You probably have it wrong
I remember the first time I managed to find myself in close proximity to a pipe organ. Terri and I had spent the night at Denver’s Brown Palace hotel and after breakfast we wandered a bit. Across the street was a cool looking old church with obvious architectural delights adorning its sides. As it was on a Thursday, we went inside just to poke around. From upstairs we could hear the sound of a pipe organ. Quietly we made our way upstairs to find a single person sitting in front of this massive instrument. It appeared to be preparing to swallow her whole. It reminded me of Phantom of the Opera.
She turned upon our entrance and invited us to grab front row seats if we didn’t mind listening to her practice. What a treat! An amazing instrument, the organ. On her break I asked her to play the pedals, low notes in particular. I was stunned at how those notes took over the room. The church was made from stone, my pants from cloth. The stone didn’t rattle but the cloth in my pants did, so powerful the low notes of this gargantuan instrument. I closed my eyes trying to imagine how this would reproduce in a small room.
From the messages I’ve received I feel rather confident your home systems aren’t reproducing organ notes as I heard them in church that morning. On the IRS or the Betas, those notes, reproduced in a small to medium room, take the room over; as they should. Does yours? Do you feel the organ in your belly and smile at its massive power when played in your room?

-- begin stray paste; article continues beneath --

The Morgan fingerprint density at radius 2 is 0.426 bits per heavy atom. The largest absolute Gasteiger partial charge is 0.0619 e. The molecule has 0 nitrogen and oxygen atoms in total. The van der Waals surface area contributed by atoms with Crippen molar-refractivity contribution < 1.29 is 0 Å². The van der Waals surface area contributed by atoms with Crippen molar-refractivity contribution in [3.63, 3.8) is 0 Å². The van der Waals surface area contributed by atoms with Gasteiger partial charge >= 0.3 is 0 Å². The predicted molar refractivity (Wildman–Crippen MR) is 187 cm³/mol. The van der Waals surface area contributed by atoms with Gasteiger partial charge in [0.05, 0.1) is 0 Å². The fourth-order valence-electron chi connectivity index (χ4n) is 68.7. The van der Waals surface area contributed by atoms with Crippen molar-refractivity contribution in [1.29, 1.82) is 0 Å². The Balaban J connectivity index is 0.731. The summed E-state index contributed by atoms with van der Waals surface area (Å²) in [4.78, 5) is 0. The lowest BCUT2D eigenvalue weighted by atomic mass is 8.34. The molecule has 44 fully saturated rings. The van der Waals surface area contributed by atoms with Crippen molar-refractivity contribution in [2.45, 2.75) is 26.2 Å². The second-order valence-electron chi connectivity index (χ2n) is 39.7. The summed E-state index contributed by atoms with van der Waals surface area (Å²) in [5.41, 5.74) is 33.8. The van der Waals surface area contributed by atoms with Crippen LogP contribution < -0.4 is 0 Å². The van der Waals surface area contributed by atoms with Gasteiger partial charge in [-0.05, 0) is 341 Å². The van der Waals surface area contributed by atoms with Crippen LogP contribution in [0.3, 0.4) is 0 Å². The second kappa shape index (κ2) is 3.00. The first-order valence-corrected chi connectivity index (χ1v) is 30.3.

Now I understand not all of you listen to organ music. Perhaps none of you do. But there’s much in the subterraneum areas you’re missing if you don’t have the sub right, and an organ is a great test piece to get it right.
Why not run a little test to see where you are in terms of low bass.
I have two suggestions: Reference Recording’s Rutter’s Requiem and Daft Punks’ Random Access Memories. Yeah, I know they are so similar in content …
Use the Requiem to see just where you are with well recorded pipe organ music. Don’t worry that you don’t listen or like the music. My favorite is track 7 Requiem: Pie Jesu. There’s some very deep organ notes that take over the room. There’s also amazing spread on the chorus as the men first come in, followed by the ladies. This whole track should be completely divorced from your speakers, floating in a perfect soundstage behind the speakers.
And here’s something critical: when the organ comes in it should have no impact on the singers, for without a subwoofer, you’ll hear intermodulation distortion of the chorus when (and if) the organ takes over the room. Most full range speakers don’t reproduce the organ so it takes over the room and, if they do, it’s likely the chorus gets wobbly and muddled. You really can’t have it both ways without a 4-way system. So, rule of thumb – if a single speaker CAN produce bass like it’s real, it’s likely also affecting the midbass and midrange with IM. If it doesn’t have the IM problem, it’s likely not reproducing the organ notes properly.
Once you have this right, and I’ll bet money you don’t with a single pair of speakers, then go to the Daft Punk song. I like track 4, Within. The other tracks are ok dance music, if you like that, but track 4′s a gem. If your subs are working properly, there’s an extraordinary bass note that permeates the room perfectly when the intro’s done. On a full range system you probably have no idea what this note actually sound like.
Get the bass right. It, along with AC power, is the bedrock/foundation of our music systems.
Tomorrow, we move to another subject.